I really want to love Yoan Moncada, I truly do but I just can’t. He currently has a 42.4 K-rate which is the fourth worst in the majors. The most frustrating part of Moncada’s astronomical strikeout rate is that when he does make contact with the ball, he hits it hard. Very hard. His average exit velocity so far in 2018 of 97.4 MPH is the highest of any batter with 25 + AB. As a prospect, the young 2B had a 70-grade speed tool and stole 111 bases in 267 games in the minors, but has yet to show that stolen base prowess upon his call-up. With just 5 stolen bases in 7 attempts so far in his 72 career games, Moncada is looking less and less like the super prospect we had high hopes for. Moncada has stolen a base in each of the past two games, along with hitting a dinger. His value resides in his ability to keep his K-rate under control because when he manages to make contact it is loud. The 20/20 potential for Moncada at a shallow position is too much for me to give up on just yet.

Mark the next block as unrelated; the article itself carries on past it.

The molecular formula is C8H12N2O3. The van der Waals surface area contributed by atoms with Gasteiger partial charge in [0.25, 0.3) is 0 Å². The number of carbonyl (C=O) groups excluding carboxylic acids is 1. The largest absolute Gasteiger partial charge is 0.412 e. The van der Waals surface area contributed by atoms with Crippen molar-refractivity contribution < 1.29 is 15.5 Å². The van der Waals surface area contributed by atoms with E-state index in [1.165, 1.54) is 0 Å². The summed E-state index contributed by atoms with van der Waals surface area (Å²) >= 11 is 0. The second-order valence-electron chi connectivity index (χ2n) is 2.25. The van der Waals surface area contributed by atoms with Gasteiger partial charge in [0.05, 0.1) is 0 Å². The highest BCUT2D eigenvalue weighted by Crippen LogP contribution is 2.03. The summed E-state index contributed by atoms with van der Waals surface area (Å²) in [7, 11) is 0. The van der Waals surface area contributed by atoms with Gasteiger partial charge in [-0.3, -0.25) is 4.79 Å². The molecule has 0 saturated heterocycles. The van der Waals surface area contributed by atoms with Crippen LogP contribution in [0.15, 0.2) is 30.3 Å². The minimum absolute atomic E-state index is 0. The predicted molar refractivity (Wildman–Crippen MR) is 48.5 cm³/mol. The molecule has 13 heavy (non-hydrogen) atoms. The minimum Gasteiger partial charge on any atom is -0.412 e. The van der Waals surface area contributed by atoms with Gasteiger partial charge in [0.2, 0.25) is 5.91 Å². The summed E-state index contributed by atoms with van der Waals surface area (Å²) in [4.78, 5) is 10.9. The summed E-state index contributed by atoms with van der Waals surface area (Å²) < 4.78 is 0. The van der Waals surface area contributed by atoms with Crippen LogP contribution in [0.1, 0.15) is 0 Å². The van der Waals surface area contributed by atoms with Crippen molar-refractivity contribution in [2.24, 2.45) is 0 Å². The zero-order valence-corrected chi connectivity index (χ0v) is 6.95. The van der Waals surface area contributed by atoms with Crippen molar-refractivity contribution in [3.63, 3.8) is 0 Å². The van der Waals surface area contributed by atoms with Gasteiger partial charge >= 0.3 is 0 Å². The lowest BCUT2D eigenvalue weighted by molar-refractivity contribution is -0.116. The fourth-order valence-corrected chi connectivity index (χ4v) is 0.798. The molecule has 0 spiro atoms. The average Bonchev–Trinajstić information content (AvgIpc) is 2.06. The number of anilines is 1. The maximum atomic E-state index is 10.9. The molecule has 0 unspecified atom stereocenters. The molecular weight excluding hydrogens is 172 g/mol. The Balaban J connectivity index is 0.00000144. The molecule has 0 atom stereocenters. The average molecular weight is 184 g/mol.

Verdict: Patience 

 

Chris Archer- 20.2 IP, 1-1, 7.84 ERA, 1.69 WHIP

I told myself all off-season that I didn’t want any Chris Archer shares. I nearly made it until he just dropped so far that I decided I had to take him. I would bet a lot of fantasy baseball managers had the same thought process as me. Archer is a two-pitch pitcher who typically focuses on his fastball/slider combo. He is still doing it this year, but his fastball is being hammered to a tune of .419/.486/.742. Meanwhile, his slider is still getting whiffs at a 20% clip. Archer issues are compounding on himself and lefties are slugging .825 versus the Rays ace. On a more positive note, the right-hander is still due for some positive regression. His LOB-rate of 55 is well below his career 72.1, and his strikeout rate is right around his career average of 25%. Archer has too long of a track record to be this bad and he deserves more patience than 20 IP to truly panic.

 Verdict: Patience 

 

Domingo Santana – 0.246 AVG, O HRs, 3 Rs, 3 RBIs

After a remarkable 2017 season for Domingo Santana, the outfielder is failing to replicate that season early in 2018. His ISO of .018 is the 4th worst among qualified hitters. Santana has seen his GB rate jump up +12.6% while his line drive rate is down to -7% which is a worrying sign for a player who outperformed his xStats in 2017. With Christian Yelich and Ryan Braun coming back any day now, Santana needs to start hitting or he might be finding himself on the bench.. I’m not officially in panic mode but I am close. Keep an eye on how the playing time situations plays out when all of the Brewers outfielders are finally healthy.